“But I am not going back there to get applauded. I am going back to do a job. If I get cheered or if I get clapped, the buzz for me is running out in front of 50,000 again. If we can get a result, then we can start looking further up the league again.”
He is hoping to score at Ibrox for the first time since a 3-1 win over Aberdeen in March 2008.
“Absolutely. You score and you celebrate,” he says. “You enjoy it. These moments don’t happen very often, I keep saying it. You don’t know when they might happen again. I am not going to go crazy if I score, but I will celebrate.
“Anyway, Rangers won’t be worried about what Charlie Adam does, they will be more worried about the mentality of their players.”
Adam knows that if Rangers play to their full potential, then they will most likely win against a side who have conceded four goals in each of their last four visits to the stadium. These games pre-date Adam’s arrival and as much as Dundee fans are enjoying their team’s mid-season revival, there is some anxiety about the intentions of their midfield anchor, who they continually hail as one of their own. After all, he’s proving more than up to the task of competing with younger midfield combatants, even if Ibrox today might be one of those rare occasions when he is up against someone older than himself: former team-mate Steven Davis.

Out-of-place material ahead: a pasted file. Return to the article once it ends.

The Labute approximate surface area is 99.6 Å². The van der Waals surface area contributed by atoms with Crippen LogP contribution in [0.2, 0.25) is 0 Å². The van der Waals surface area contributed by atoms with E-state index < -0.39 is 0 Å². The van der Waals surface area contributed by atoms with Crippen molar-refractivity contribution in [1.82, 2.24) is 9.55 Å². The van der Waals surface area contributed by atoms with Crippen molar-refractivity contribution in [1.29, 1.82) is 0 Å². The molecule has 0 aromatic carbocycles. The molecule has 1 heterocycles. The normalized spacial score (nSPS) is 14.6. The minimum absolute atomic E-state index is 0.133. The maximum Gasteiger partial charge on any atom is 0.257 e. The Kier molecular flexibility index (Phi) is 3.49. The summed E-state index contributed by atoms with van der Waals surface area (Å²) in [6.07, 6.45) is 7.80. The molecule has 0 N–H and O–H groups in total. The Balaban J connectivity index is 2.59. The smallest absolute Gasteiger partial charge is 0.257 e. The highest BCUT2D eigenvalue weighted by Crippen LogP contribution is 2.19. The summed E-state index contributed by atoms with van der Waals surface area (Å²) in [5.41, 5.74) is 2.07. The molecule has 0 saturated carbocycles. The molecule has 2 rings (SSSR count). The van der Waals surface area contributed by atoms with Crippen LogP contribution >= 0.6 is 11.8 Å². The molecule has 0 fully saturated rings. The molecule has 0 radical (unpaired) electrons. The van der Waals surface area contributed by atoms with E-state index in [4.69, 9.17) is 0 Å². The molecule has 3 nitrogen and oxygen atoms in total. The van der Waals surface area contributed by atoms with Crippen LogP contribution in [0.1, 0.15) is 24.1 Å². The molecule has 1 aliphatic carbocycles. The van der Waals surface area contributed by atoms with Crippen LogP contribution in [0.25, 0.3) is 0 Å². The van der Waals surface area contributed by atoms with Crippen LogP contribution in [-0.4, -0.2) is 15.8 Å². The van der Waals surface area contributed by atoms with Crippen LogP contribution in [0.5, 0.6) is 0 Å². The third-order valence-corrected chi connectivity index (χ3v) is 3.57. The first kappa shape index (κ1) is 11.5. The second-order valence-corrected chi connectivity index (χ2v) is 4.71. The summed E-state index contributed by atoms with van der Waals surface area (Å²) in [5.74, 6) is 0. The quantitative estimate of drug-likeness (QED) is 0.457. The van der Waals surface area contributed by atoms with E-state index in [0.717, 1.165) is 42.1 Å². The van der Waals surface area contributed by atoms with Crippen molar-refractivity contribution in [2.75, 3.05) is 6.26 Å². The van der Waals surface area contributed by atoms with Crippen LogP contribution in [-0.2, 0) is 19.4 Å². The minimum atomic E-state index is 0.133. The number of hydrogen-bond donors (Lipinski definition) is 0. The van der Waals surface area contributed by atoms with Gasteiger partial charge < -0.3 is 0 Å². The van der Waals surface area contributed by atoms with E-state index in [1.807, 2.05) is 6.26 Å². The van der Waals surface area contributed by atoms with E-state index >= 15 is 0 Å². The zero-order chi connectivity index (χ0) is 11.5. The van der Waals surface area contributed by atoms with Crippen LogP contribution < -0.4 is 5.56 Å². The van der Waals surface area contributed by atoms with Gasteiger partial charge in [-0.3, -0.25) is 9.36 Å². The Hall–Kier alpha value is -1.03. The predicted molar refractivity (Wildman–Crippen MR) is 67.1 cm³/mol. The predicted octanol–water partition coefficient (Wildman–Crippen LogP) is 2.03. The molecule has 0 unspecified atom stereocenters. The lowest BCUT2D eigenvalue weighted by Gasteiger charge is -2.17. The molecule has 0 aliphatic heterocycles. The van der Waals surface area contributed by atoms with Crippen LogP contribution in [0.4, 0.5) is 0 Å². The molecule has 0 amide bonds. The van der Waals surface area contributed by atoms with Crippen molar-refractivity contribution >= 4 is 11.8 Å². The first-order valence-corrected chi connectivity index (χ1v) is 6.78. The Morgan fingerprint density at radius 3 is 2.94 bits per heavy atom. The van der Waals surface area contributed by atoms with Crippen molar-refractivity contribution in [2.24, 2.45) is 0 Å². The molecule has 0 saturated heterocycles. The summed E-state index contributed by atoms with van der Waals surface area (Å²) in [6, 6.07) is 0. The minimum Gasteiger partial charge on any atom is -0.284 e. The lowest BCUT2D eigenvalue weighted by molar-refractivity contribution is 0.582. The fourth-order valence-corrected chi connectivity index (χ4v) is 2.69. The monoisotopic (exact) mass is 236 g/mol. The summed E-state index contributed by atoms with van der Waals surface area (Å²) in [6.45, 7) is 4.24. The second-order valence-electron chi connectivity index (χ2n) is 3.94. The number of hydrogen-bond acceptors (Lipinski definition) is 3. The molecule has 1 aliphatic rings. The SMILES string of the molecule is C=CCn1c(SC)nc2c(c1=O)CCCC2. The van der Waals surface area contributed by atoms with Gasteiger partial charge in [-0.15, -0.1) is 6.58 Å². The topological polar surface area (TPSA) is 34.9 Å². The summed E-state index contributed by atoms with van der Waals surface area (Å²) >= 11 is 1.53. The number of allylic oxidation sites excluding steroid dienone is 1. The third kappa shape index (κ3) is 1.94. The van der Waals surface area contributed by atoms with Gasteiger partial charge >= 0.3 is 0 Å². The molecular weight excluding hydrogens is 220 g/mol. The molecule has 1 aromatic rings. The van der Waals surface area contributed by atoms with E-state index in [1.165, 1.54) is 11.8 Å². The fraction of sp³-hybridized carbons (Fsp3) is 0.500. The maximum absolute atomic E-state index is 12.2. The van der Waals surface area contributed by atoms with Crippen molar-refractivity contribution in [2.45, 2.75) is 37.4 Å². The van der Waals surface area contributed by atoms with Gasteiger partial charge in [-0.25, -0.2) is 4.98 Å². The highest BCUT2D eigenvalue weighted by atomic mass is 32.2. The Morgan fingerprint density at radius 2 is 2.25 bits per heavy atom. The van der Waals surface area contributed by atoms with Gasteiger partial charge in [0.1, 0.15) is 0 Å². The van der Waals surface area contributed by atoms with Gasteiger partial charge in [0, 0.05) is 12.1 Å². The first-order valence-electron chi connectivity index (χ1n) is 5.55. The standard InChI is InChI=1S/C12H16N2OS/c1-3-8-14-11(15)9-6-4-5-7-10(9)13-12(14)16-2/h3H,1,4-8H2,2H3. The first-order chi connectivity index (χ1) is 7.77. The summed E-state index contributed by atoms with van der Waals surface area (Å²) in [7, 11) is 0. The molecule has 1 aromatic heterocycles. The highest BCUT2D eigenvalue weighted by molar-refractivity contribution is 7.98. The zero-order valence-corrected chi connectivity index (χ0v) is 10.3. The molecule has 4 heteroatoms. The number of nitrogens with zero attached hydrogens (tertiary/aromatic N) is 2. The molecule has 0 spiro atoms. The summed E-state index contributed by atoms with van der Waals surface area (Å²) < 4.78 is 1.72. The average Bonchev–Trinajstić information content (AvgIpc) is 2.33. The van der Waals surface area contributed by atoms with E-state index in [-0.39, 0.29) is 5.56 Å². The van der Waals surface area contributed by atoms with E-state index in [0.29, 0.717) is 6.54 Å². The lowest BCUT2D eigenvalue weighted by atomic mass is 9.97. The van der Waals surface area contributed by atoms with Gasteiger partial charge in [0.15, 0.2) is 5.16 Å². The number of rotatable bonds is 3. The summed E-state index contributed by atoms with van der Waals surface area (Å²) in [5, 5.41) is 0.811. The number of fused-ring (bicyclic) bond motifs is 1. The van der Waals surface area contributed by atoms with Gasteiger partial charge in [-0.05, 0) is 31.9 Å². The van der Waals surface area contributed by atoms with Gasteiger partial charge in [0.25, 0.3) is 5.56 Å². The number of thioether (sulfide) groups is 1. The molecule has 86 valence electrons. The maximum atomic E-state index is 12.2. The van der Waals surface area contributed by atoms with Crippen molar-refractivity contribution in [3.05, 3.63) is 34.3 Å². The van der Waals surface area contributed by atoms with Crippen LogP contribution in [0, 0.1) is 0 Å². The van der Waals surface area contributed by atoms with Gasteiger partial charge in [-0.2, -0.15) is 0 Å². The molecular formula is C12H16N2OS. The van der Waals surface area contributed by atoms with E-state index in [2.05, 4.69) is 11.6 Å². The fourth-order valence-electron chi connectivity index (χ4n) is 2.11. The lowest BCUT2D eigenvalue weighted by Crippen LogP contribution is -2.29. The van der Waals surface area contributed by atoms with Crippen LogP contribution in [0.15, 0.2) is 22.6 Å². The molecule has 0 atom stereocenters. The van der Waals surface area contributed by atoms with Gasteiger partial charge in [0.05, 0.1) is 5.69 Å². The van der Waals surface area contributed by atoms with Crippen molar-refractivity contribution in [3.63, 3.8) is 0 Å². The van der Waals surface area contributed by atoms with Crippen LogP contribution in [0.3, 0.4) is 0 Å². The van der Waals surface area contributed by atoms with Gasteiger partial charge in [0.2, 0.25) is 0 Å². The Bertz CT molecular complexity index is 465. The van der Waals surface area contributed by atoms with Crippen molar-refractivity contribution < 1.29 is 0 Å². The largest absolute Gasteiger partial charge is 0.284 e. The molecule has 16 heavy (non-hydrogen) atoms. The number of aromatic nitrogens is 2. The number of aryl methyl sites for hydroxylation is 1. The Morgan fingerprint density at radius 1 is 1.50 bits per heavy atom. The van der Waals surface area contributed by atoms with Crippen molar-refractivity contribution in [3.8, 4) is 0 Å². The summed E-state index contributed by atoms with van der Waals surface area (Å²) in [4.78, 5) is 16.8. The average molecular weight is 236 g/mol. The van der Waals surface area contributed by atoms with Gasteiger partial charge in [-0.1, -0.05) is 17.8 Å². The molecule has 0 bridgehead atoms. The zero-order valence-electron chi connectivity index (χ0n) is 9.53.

“I love being here at Dundee, I'm living the dream, and hopefully it can continue beyond the end of the season,” says Adam.
“It is about talking about other things. It is not just about playing, it is about the coaching side of it now. Can I get into coaching as well? That’s discussions we will have to sit down and talk about. No doubt these discussions will happen between now and the end of the season, there’s no rush.”
The issue might soon become academic in any case. Adam reveals there is a clause in the original two-year deal he signed which guarantees another 12 months if he plays in half of this season's league matches. Despite missing a few weeks with injury, he has already clocked up 11 which means just another eight to go.
Providing he doesn't miss any games between now and January 2, Adam will be on the brink of triggering another year’s deal as he prepares for his first taste of Dundee derby action at New Year against Dundee United at Dens.
“I am looking forward to it,” he says. “But I am one game away from a suspension. I am having to watch out. Sometimes, in the last couple of games, you see me not going for silly challenges. It is in my mind because I desperately want to play in the derby.
“I missed the last derby because of injury. I felt that I probably could have contributed to that game. I want to be ready and fit for the next one.
"For me it’s the biggest game, dad felt the same. There is nothing better than beating your rivals.”
Expect to see an arm pointing towards the sky amid the home celebrations should a victory occur next month.